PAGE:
Oil and gas company KP Kauffman, under fire for a spate of alleged operating violations, is facing a proposed $3.7 million fine and the possible loss of its right to operate in the state as a three-day hearing on its case opens before the Colorado Oil and Gas Conservation Commission on Tuesday.
The enforcement action against the company, also known as KPK, was brought by commission staff after citing the company for allegedly violating more than 20 different operating rules, including improperly storing waste, failing to report and address spills and not taking proper environmental precautions.
“Staff has been struggling with KPK for some time and it is staff’s hope that through this enforcement matter KPK will finally live up to the obligations it owes to the people of the state of Colorado,” the commission staff said in its prehearing statement.
In April, the commission ordered 87 of KPK’s wells shut and a clean-up of 29 sites for violations ranging from fouling farm fields to covering the road in front of a high school with oil wastes.
KPK is challenging each of the violations, which cover more than 70 pages, maintaining that in many cases the company did take the required actions and the issue was simply one of timing and that some of the charges are duplicative.
The penalty the staff is calling for is “disproportionately high,” the company said in its pre-hearing filing, and would “jeopardize KPK’s ability to continue operating in Colorado, including timely performance of corrective actions or remediation.”
KPK operates about 1,200 oil and gas wells on the Front Range, mostly acquired not through drilling but through transfers of ownership from other oil and gas companies.
The majority of the wells produce the equivalent of less than a barrel of oil a day, and only five of the company’s wells produce more than 10 barrels a day, according to an analysis by the League of Oil and Gas Impacted Coloradans, or LOGIC, a nonprofit community group.
Were KPK to go out of business and the state inherit its wells for plugging and abandonment it would increase five-fold the number of orphan wells in Colorado. KPK has posted a little more than $1.1 million in clean-up bonds, according to the COGGC, about $900 a well.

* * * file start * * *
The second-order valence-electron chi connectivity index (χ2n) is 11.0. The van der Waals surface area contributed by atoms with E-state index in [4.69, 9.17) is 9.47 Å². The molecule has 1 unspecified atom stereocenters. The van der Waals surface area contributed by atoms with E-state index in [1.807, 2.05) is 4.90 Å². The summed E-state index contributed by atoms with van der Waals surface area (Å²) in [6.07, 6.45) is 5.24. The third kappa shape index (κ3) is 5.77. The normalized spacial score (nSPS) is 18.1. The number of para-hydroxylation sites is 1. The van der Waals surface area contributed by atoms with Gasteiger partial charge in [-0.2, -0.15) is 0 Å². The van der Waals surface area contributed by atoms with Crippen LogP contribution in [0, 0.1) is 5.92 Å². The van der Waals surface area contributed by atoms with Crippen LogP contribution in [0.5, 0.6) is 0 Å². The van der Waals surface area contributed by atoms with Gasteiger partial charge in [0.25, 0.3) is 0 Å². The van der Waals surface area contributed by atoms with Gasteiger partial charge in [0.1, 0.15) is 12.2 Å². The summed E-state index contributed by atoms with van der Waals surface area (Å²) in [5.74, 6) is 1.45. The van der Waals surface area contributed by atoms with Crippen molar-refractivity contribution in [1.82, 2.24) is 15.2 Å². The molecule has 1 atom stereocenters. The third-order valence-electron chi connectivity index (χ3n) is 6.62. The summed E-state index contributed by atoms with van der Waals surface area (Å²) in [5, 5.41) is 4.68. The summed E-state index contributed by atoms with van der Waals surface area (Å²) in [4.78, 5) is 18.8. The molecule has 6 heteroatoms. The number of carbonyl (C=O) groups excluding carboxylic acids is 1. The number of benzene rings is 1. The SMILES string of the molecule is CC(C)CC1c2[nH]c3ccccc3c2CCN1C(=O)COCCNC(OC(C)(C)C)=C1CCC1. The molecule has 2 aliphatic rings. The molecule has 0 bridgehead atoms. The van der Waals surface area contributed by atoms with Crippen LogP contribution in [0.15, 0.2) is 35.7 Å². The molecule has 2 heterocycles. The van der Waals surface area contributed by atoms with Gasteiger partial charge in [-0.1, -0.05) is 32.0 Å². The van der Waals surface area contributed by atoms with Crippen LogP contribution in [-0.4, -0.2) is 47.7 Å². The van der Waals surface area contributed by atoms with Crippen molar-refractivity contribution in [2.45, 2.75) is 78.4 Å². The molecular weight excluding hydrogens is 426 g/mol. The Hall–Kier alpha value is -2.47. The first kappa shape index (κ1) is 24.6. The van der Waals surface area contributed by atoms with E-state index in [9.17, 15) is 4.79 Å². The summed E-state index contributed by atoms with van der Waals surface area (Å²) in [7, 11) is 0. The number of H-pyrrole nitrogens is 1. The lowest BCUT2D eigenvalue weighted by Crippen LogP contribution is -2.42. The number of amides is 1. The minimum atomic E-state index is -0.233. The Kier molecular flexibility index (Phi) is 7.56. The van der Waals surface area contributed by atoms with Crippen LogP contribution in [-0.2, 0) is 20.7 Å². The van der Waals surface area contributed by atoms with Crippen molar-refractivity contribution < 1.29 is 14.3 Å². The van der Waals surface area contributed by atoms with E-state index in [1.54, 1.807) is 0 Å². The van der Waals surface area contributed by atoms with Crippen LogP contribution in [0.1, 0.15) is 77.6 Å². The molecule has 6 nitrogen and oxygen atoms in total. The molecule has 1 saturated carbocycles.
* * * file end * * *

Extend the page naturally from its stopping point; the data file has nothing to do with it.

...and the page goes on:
“This is not an easy thing the commission is contemplating,” LOGIC Deputy Director Andrew Forkes-Gudmundson said. “But the COGCC is not causing this problem.
“KP Kauffman created this problem by conducting unsafe, environmentally dangerous operations as part of its business model,” he said.
KPK did not immediately reply to an email request for comment.
Some of the violations centered on flow lines, which carry oil, gas and water to collection tanks have been a source of leaks and spills, according to COGCC inspections.
But in one of the cited instances KPK said it “denies that it did not take reasonable precautions. KPK performed all corrective actions in an expeditious manner to mitigate re-pressurization of the flowline.”
In another alleged violation involving a spill, KPK said the incident did not require reporting to the COGCC. “This was a minor gas release, not a spill or release of (exploration and production) waste or produced fluids, and the minor release did not impact a public byway,” the statement said.
The COGCC has slated three days of hearings, possibly a fourth, to go through the alleged violations. The five-member, full-time oil and gas commission will have the final say over the regulatory decision on the complaint.
“Whatever the decision is, it is going to be litigated, so the staff is trying to build an airtight case,” Forkes-Gudmundson said.